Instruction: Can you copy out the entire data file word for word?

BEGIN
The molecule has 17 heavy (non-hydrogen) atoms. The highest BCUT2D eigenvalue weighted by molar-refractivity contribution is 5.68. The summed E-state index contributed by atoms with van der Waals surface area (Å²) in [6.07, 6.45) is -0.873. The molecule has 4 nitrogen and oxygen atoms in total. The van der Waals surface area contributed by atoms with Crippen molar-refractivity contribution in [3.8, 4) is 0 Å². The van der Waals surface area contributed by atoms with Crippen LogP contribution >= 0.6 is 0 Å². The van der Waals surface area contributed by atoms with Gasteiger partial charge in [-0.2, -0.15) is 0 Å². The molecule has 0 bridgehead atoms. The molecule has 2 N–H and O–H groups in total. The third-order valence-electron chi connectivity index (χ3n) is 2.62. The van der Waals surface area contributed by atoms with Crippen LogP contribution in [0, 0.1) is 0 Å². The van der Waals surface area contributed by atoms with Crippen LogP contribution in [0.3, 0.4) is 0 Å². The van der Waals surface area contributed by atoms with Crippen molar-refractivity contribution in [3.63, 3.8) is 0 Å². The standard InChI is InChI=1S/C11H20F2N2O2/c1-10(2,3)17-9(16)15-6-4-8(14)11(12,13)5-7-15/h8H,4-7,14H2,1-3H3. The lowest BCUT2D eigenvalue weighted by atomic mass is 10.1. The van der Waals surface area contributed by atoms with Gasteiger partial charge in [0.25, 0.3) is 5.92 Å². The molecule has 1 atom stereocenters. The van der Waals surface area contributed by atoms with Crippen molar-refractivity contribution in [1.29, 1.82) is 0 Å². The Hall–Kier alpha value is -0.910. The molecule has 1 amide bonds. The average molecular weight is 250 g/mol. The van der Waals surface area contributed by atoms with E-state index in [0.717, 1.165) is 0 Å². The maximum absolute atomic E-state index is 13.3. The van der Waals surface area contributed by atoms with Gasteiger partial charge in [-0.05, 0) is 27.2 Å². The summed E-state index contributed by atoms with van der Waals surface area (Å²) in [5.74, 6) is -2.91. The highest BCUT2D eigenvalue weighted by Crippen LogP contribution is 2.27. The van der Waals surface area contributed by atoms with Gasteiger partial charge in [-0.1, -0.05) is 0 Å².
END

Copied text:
The molecule has 17 heavy (non-hydrogen) atoms. The highest BCUT2D eigenvalue weighted by molar-refractivity contribution is 5.68. The summed E-state index contributed by atoms with van der Waals surface area (Å²) in [6.07, 6.45) is -0.873. The molecule has 4 nitrogen and oxygen atoms in total. The van der Waals surface area contributed by atoms with Crippen molar-refractivity contribution in [3.8, 4) is 0 Å². The van der Waals surface area contributed by atoms with Crippen LogP contribution >= 0.6 is 0 Å². The van der Waals surface area contributed by atoms with Gasteiger partial charge in [-0.2, -0.15) is 0 Å². The molecule has 0 bridgehead atoms. The molecule has 2 N–H and O–H groups in total. The third-order valence-electron chi connectivity index (χ3n) is 2.62. The van der Waals surface area contributed by atoms with Crippen LogP contribution in [0, 0.1) is 0 Å². The van der Waals surface area contributed by atoms with Crippen LogP contribution in [0.3, 0.4) is 0 Å². The van der Waals surface area contributed by atoms with Crippen molar-refractivity contribution in [3.63, 3.8) is 0 Å². The standard InChI is InChI=1S/C11H20F2N2O2/c1-10(2,3)17-9(16)15-6-4-8(14)11(12,13)5-7-15/h8H,4-7,14H2,1-3H3. The lowest BCUT2D eigenvalue weighted by atomic mass is 10.1. The van der Waals surface area contributed by atoms with Gasteiger partial charge in [0.25, 0.3) is 5.92 Å². The molecule has 1 atom stereocenters. The van der Waals surface area contributed by atoms with Crippen molar-refractivity contribution in [1.29, 1.82) is 0 Å². The Hall–Kier alpha value is -0.910. The molecule has 1 amide bonds. The average molecular weight is 250 g/mol. The van der Waals surface area contributed by atoms with E-state index in [0.717, 1.165) is 0 Å². The maximum absolute atomic E-state index is 13.3. The van der Waals surface area contributed by atoms with Gasteiger partial charge in [-0.05, 0) is 27.2 Å². The summed E-state index contributed by atoms with van der Waals surface area (Å²) in [5.74, 6) is -2.91. The highest BCUT2D eigenvalue weighted by Crippen LogP contribution is 2.27. The van der Waals surface area contributed by atoms with Gasteiger partial charge in [-0.1, -0.05) is 0 Å².